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Technical Briefs

Feasibility of Supercritical Carbon Dioxide Based Metalworking Fluids in Micromilling

[+] Author and Article Information
S. D. Supekar

Department of Mechanical Engineering,
The University of Michigan at Ann Arbor,
Ann Arbor, MI 48109-2122

O. B. Ozdoganlar

Department of Mechanical Engineering,
Carnegie Mellon University,
Pittsburgh, PA 15213-3815

S. J. Skerlos

Department of Mechanical Engineering,
The University of Michigan at Ann Arbor,
Ann Arbor, MI 48109-2122
e-mail: skerlos@umich.edu

1Corresponding author.

Contributed by the Manufacturing Engineering Division of ASME for publication in the Journal of Manufacturing Science and Engineering. Manuscript received May 17, 2011; final manuscript received October 17, 2012; published online March 22, 2013. Assoc. Editor: Patrick Kwon.

J. Manuf. Sci. Eng 135(2), 024501 (Mar 22, 2013) (6 pages) Paper No: MANU-11-1175; doi: 10.1115/1.4023375 History: Received May 17, 2011; Revised October 17, 2012

This article investigates the feasibility of using supercritical carbon dioxide based metalworking fluids (scCO2 metalworking fluids (MWFs)) to improve micromachinability of metals. Specifically, sets of channels were fabricated using micromilling on 304 stainless steel and 101 copper under varying machining conditions with and without scCO2 MWF. Burr formation, average specific cutting energy, surface roughness, and tool wear were analyzed and compared. Compared to dry machining, use of scCO2 MWF reduced burr formation in both materials, reduced surface roughness by up to 69% in 304 stainless steel and up to 33% in 101 copper, tool wear by up to 20% in 101 copper, and specific cutting energy by up to 87% in 304 stainless steel and up to 40% in 101 copper. The results demonstrate an improvement in micromachinability of the materials under consideration and motivate future investigations of scCO2 MWF-assisted micromachining to reveal underlying mechanisms of functionality, as well as to directly compare the performance of scCO2 MWF with alternative MWFs appropriate for micromachining.

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References

Figures

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Fig. 1

High-precision MMT system

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Fig. 7

Burr formation on AISI 304 and Cu-101 with and without scCO2 MWF for all machining conditions examined where + and – signs in parentheses represent levels of fz, ap, and vc in that order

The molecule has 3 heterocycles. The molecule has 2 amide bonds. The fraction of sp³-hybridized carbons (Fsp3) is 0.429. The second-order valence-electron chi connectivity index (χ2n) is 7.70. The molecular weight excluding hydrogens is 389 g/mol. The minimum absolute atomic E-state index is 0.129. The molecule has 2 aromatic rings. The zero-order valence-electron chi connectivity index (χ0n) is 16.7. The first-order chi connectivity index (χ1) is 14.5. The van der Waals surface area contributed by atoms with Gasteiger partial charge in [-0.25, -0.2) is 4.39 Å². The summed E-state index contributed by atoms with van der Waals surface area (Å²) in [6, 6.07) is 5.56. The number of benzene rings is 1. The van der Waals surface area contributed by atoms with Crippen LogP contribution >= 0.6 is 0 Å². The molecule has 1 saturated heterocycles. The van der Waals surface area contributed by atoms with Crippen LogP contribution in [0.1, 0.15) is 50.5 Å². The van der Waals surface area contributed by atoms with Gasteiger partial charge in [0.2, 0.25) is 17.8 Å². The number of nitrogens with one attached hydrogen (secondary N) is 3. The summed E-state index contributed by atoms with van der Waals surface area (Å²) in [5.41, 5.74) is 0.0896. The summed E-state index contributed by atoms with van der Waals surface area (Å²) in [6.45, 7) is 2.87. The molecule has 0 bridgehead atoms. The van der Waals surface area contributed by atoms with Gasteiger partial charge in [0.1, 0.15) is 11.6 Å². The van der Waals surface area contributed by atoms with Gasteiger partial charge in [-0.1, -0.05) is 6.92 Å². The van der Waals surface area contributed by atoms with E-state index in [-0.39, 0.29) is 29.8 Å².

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Fig. 8

Bottom surface roughness (Ra) for AISI 304 (left) and Cu-101 (right) with and without scCO2 MWF for all machining conditions examined

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Fig. 6

(a) Wear progression and (b) SEM images of tool nose wear in dry and scCO2 assisted machining of Cu-101

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Fig. 5

Average specific cutting energies for (a) for AISI 304 stainless steel and (b) and Cu-101 with and without scCO2 MWF under all four machining conditions examined

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Fig. 4

Cutting forces for Cu-101 when machining with scCO2 MWF at 3 μm/tooth chip load, 40 μm axial depth of cut, and 100 m/min cutting speed

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Fig. 3

scCO2 MWF delivery system: C. tank of food-grade carbon dioxide; V. gate valve; G. pressure gauge; N. check valve; R. CO2 compression pump; D. burst disc; P. PLC; S1. hydraulic oil sump; U. hydraulic oil pump; S2. vegetable oil reservoir; F. oil filter; E. oil pump; M. high pressure mixing chamber; L. oil level sensor; T. temperature sensor; O. solenoid valve; Z. spray nozzle

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Fig. 2

Delivery nozzle Z and rapidly expanding scCO2 + oil mixture

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